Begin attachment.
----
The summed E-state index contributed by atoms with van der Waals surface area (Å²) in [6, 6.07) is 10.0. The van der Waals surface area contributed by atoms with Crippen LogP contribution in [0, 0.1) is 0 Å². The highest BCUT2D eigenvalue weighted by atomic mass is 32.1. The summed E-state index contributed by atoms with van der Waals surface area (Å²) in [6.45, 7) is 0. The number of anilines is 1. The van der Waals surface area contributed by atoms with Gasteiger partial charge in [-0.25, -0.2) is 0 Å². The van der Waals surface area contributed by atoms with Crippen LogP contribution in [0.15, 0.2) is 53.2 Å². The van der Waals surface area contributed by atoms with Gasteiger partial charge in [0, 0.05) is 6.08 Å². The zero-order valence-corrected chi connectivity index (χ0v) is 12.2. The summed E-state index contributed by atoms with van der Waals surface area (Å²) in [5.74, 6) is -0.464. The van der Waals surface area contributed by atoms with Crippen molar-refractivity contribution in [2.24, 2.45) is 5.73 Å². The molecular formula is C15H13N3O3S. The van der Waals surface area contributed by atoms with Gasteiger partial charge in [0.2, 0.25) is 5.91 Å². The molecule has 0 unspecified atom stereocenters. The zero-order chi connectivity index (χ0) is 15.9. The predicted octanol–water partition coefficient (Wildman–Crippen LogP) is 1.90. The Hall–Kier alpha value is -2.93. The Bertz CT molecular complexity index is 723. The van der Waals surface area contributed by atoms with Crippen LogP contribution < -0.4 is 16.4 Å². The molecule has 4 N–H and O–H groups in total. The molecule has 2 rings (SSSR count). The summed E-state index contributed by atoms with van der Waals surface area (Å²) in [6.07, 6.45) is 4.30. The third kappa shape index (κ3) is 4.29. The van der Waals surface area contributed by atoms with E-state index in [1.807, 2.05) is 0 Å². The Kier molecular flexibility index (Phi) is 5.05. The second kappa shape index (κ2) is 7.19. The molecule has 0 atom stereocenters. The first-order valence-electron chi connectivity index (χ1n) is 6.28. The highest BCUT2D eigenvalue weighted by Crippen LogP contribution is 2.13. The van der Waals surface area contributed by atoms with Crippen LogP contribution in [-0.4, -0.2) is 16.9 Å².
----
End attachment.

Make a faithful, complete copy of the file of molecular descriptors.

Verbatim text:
The summed E-state index contributed by atoms with van der Waals surface area (Å²) in [6, 6.07) is 10.0. The van der Waals surface area contributed by atoms with Crippen LogP contribution in [0, 0.1) is 0 Å². The highest BCUT2D eigenvalue weighted by atomic mass is 32.1. The summed E-state index contributed by atoms with van der Waals surface area (Å²) in [6.45, 7) is 0. The number of anilines is 1. The van der Waals surface area contributed by atoms with Gasteiger partial charge in [-0.25, -0.2) is 0 Å². The van der Waals surface area contributed by atoms with Crippen LogP contribution in [0.15, 0.2) is 53.2 Å². The van der Waals surface area contributed by atoms with Gasteiger partial charge in [0, 0.05) is 6.08 Å². The zero-order valence-corrected chi connectivity index (χ0v) is 12.2. The summed E-state index contributed by atoms with van der Waals surface area (Å²) in [5.74, 6) is -0.464. The van der Waals surface area contributed by atoms with Crippen molar-refractivity contribution in [2.24, 2.45) is 5.73 Å². The molecular formula is C15H13N3O3S. The van der Waals surface area contributed by atoms with Gasteiger partial charge in [0.2, 0.25) is 5.91 Å². The molecule has 0 unspecified atom stereocenters. The zero-order chi connectivity index (χ0) is 15.9. The predicted octanol–water partition coefficient (Wildman–Crippen LogP) is 1.90. The Hall–Kier alpha value is -2.93. The Bertz CT molecular complexity index is 723. The van der Waals surface area contributed by atoms with Crippen LogP contribution < -0.4 is 16.4 Å². The molecule has 4 N–H and O–H groups in total. The molecule has 2 rings (SSSR count). The summed E-state index contributed by atoms with van der Waals surface area (Å²) in [6.07, 6.45) is 4.30. The third kappa shape index (κ3) is 4.29. The van der Waals surface area contributed by atoms with E-state index in [1.807, 2.05) is 0 Å². The Kier molecular flexibility index (Phi) is 5.05. The second kappa shape index (κ2) is 7.19. The molecule has 0 atom stereocenters. The first-order valence-electron chi connectivity index (χ1n) is 6.28. The highest BCUT2D eigenvalue weighted by Crippen LogP contribution is 2.13. The van der Waals surface area contributed by atoms with Crippen LogP contribution in [-0.4, -0.2) is 16.9 Å².